Of course, it is not the job of the author to undermine his own thesis but any reader of this book should of course try and take on their own advocate role and try to provide evidence to see if they do indeed agree with the author's arguments. In general, I was happy that he made them, but kept on coming back to the conclusion that there was more that bound the USA and Britain together in this period than to pull them apart. Even his chapter on the Special Observers, which could indeed have sold me on the idea that the US were picking at the potential corpse of a condemned man, actually convinced me of the opposite. It became clear from the very documents cited that the Americans in charge of this mission were unbelievably sympathetic to Britain's plight and also provided far more useful and reliable intelligence than their own Ambassador Joseph Kennedy did (and whose contribution is covered in detail). I had not realised just how well the Americans had scoped out potential bases and barracks and earmarked what equipment to move over well before Pearl Harbour - indeed months before. If anything, their preparations showed just how much the military (perhaps under FDR's direction) were bending over backwards to prepare to help the British - going far beyond what was being said publicly by the politicians. To go back to the original question that I stated, to what extent was War Plan Red merely a contingency planning exercise or a genuine preparation for a potential war, I have to come down on the side of the former. And this despite the fact that I think the author missed one of the most important arguments in favour of his thesis; the Atlantic Charter. He mentions it in passing, but he does not mention that it handed over a number of British Caribbean bases to US control and that it demanded that all people had a right to self-determination and most importantly of all gave American companies access to all imperial markets. This 1941 agreement destroyed Britain's Imperial Preference system overnight and allowed a US economy still at peace at that point in time to have untrammelled access to Britain's Imperial markets. Furthermore it ushered in an Anglo-American Caribbean Commission to examine the rights and state of peoples in the British colonies held there. Basically, the USA was gaining nearly all the advantages of Britain's Caribbean colonies without taking on any of the burdens or responsibilities of governance. But even taking this into consideration. I still think that the USA was only ever going to join the war on the side of Britain in World War Two - with or without Pearl Harbour. The political closeness of FDR and Churchill was not an aberration in my eyes, it was actually symptomatic of the proximity in culture, language and ideals that ultimately brought the two countries to fight totalitarianism together.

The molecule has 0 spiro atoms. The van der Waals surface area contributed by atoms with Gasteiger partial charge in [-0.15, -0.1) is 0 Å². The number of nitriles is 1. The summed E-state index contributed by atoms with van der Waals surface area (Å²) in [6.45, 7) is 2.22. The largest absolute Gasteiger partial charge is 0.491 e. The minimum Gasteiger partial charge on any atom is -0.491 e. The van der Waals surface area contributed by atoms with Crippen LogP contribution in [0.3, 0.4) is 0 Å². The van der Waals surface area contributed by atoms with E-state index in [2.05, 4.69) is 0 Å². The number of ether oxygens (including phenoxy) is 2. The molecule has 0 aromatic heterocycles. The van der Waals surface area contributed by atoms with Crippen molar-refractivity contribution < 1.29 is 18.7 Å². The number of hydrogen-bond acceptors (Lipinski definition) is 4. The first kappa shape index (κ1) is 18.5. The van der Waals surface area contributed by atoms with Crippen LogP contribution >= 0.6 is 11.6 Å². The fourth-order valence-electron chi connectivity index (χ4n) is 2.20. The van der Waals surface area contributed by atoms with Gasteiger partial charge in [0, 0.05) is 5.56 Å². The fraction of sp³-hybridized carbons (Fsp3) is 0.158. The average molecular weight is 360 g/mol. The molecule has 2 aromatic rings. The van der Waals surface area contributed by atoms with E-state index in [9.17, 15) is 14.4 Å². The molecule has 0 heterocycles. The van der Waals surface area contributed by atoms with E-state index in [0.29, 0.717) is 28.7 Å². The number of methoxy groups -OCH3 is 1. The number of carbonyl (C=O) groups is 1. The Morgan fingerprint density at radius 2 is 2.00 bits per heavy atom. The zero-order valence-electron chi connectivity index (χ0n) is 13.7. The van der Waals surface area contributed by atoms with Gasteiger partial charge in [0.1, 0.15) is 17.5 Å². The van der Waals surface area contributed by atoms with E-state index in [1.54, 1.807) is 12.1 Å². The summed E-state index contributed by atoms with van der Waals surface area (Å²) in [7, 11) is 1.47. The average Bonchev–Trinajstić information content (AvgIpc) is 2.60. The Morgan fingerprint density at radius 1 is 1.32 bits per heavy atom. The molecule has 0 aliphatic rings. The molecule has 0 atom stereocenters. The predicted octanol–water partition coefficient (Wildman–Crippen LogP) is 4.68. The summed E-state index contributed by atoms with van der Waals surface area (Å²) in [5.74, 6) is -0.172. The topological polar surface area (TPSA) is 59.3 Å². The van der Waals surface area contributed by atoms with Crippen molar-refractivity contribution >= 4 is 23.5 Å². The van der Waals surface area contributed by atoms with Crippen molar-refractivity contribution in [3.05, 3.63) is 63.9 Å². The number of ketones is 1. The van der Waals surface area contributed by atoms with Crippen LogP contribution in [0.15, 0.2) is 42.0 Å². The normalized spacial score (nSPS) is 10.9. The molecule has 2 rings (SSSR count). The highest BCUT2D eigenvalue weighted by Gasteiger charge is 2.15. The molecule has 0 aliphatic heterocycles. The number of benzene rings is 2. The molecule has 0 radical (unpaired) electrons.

In conclusion, I am glad that I read this book despite the fact that I disagree with its main thesis. I certainly gained new insights and understandings. I would have preferred yet more focus on the military situation of the two powers in the 1930s after the plan had been published. I understand fully why the author kept to the political angles but I did feel that the further away he got from the inter-war period, the less relevant it became. The last chapter went into an interesting diversion on the CIA's Air interests in fighting communism - which felt that it belonged in another book entirely. I would have preferred a concluding chapter which recapped and restated the primary thesis about War Plan Red and the assets available to put it into operation or to defend against it. Having said all that, the book has definitely piqued my interest in the topic and it has encouraged me to investigate it further. Any book that leaves you wanting to find out more must surely be a successful book to have read in the first place.